Music

Review: John Smith Rating 90%

Review: John Smith

I knew this gig would be a sedate affair after I overheard three people ordering Merlot at the bar when I arrived at the Caves. Merlot! At a gig? I ask you. And, for context, it’s important to say that I had had a long day, and that was before I walked through the tail end of a hurricane to get to the gig. Maybe a little part of me was wishing myself back home in my PJs watching W1A.

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Review: Frightened Rabbit with the RSNO, The Spree 2017 Rating 76%

Review: Frightened Rabbit with the RSNO, The Spree 2017

Paisley Abbey was one of the highlights of the evening, as you entered the warmly elaborate setting, waiting being wowed by a unique one-off set from Selkirk’s Frightened Rabbit playing in conjunction with the Royal Scottish National Orchestra. The stunning venue was one of the draws for this headlining Spree gig, as the Scottish headliners indulged fans with a mix of old favourites and one (at least) never-heard-before track.

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Review: A Musical Tapestry, The Spree 2017 Rating 64%

Review: A Musical Tapestry, The Spree 2017

The opening of Paisley’s Spree Festival this year, the year of them being in the limelight with their City of Culture 2021 bid being launched and their shortlist, was an intricate forging and weaving of cultures, honing in on the theme for 2017’s festival, friendship. The town, renowned for its mill industry and Paisley Pattern celebrated its link with India by hosting an event which saw musical cultures intertwine with richness in its very own pop-up Spiegeltent.

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Review: Siv Jakobsen, Paul Thomas Saunders, Sivu & Fenne Lily Rating 80%

Review: Siv Jakobsen, Paul Thomas Saunders, Sivu & Fenne Lily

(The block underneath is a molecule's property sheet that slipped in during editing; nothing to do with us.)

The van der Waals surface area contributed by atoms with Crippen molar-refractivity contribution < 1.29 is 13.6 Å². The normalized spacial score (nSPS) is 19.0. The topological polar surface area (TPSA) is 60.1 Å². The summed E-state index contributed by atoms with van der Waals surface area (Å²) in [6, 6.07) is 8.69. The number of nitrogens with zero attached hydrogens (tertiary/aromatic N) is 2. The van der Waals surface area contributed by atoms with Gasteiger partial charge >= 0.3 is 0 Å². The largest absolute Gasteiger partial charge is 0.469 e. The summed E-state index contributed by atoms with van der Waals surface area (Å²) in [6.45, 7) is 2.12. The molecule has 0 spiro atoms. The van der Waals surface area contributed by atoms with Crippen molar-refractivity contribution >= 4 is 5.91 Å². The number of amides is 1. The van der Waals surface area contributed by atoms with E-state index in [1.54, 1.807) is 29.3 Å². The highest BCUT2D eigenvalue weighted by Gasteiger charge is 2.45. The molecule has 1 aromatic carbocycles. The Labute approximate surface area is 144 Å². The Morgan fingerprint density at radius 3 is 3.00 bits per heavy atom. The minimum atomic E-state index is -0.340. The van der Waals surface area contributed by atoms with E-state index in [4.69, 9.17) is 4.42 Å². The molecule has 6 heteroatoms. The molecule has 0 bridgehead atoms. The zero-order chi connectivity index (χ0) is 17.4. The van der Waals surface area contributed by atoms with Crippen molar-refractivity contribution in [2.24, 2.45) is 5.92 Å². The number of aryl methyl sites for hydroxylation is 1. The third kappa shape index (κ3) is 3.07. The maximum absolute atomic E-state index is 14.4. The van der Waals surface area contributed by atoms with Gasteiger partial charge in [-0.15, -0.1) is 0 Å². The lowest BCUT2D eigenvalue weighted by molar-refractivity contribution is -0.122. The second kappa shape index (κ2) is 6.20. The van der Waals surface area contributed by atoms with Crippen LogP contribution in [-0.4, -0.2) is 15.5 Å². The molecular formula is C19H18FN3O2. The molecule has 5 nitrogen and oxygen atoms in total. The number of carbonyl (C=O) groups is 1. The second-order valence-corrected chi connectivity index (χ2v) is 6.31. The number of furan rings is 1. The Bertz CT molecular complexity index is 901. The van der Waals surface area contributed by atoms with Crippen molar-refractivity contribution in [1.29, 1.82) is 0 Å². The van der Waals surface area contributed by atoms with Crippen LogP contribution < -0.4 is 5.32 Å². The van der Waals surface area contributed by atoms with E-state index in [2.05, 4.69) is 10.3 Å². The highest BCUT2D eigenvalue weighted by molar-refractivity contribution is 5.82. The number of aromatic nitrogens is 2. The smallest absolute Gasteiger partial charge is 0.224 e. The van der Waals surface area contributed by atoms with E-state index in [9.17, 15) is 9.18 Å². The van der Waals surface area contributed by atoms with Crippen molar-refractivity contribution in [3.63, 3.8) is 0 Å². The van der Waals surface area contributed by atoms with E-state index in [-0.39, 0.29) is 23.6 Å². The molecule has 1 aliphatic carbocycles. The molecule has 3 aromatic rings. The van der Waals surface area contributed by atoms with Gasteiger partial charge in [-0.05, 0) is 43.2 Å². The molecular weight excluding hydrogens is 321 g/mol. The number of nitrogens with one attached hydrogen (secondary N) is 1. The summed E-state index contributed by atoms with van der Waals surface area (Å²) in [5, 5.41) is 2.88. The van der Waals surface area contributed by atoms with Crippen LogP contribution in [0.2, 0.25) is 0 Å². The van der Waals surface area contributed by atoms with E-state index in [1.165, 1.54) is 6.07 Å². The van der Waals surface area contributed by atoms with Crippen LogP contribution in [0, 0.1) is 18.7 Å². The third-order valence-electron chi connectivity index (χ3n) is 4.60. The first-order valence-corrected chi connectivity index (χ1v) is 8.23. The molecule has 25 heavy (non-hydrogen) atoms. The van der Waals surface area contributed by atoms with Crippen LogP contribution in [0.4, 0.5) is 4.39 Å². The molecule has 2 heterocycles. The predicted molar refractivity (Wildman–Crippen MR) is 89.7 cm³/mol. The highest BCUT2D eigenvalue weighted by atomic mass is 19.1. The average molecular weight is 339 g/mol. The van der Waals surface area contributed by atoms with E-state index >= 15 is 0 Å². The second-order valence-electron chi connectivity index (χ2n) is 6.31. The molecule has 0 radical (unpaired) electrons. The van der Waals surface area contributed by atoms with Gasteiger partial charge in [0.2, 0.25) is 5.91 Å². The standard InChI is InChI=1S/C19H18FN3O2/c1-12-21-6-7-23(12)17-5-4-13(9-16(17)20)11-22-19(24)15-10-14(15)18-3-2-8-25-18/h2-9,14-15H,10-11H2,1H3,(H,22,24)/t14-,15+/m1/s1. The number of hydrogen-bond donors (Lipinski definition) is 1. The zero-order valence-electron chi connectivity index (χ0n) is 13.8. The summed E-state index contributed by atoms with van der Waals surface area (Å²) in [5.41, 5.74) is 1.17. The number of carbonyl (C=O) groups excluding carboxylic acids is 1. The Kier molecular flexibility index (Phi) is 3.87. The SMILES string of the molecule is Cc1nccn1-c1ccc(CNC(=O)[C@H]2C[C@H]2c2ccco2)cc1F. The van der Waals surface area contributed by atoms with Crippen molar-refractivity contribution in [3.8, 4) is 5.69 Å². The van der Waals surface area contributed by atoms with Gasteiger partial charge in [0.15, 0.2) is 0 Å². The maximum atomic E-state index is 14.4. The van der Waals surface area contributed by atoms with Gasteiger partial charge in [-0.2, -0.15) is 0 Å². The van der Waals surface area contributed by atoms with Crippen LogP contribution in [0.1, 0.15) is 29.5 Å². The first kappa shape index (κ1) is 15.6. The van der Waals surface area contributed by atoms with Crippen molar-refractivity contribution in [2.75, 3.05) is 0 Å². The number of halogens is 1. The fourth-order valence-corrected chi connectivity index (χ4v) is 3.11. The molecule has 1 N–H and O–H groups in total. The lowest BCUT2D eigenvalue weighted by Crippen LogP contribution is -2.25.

This performance at the CCA’s wonderful theatre space saw four young musicians who occupy the folk-ish, acoustic space in the musical spectrum gracing Glasgow for an oddly democratic tour; the promoter tells me in advance that the running order isn’t decided until the night on each date, with a loose rotation occurring to give everyone an equal share of the limelight. It’s a minor touch and while it might seem like independent musicians should always be this kind and ego-less, it is nonetheless a pleasant introduction to the vibe of the evening before I even set foot in the venue.

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Review: Tori Amos Rating 73%

Review: Tori Amos

Wistful, eccentric, the musician that will time and time again impress with her sheer commitment and hard work, Tori Amos, took to the stage of the O2 Academy in Glasgow, to play a barrage of requests with barely a breather and promote the new album, Native Invader, which came out on 8th September on Decca Records.

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Review: Denai Moore Rating 68%

Review: Denai Moore

Having little to no background knowledge about songstress, Denai Moore, I headed to Glasgow’s Stereo in the heart of the city’s centre for an evening of soulful music about anxiety, an almost parting gift to her demons, with an anticipated layer of discord. With a band of five, she held the stage, playing to a half-full venue, finding her voice at the very end of her tour.

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Review: Meadowlark Rating 70%

Review: Meadowlark

There are few enough people gathered at the stage to watch Meadowlark at any given point during their set that I find myself keeping a headcount. At its busiest there are 33, though the number fluctuates depending on who needs another drink and whether someone decided pause for a moment on their way back or forth to the toilet, located stage left. Suffice to say, The Record Factory is an awkward venue that encourages a distracted kind of listening. The stage, where Bristol-based Kate McGill and Daniel Broadley stand in small pocket of darkness lit only by an array of those exposed filament bulbs you get in upmarket cafes, occupies a small alcove to the side of the room filled with chairs, tables, benches and sofas. To the patrons reclined in leather seats at the far end of the space, who presumably paid to be here, the live music we’re enjoying seems like an afterthought. 

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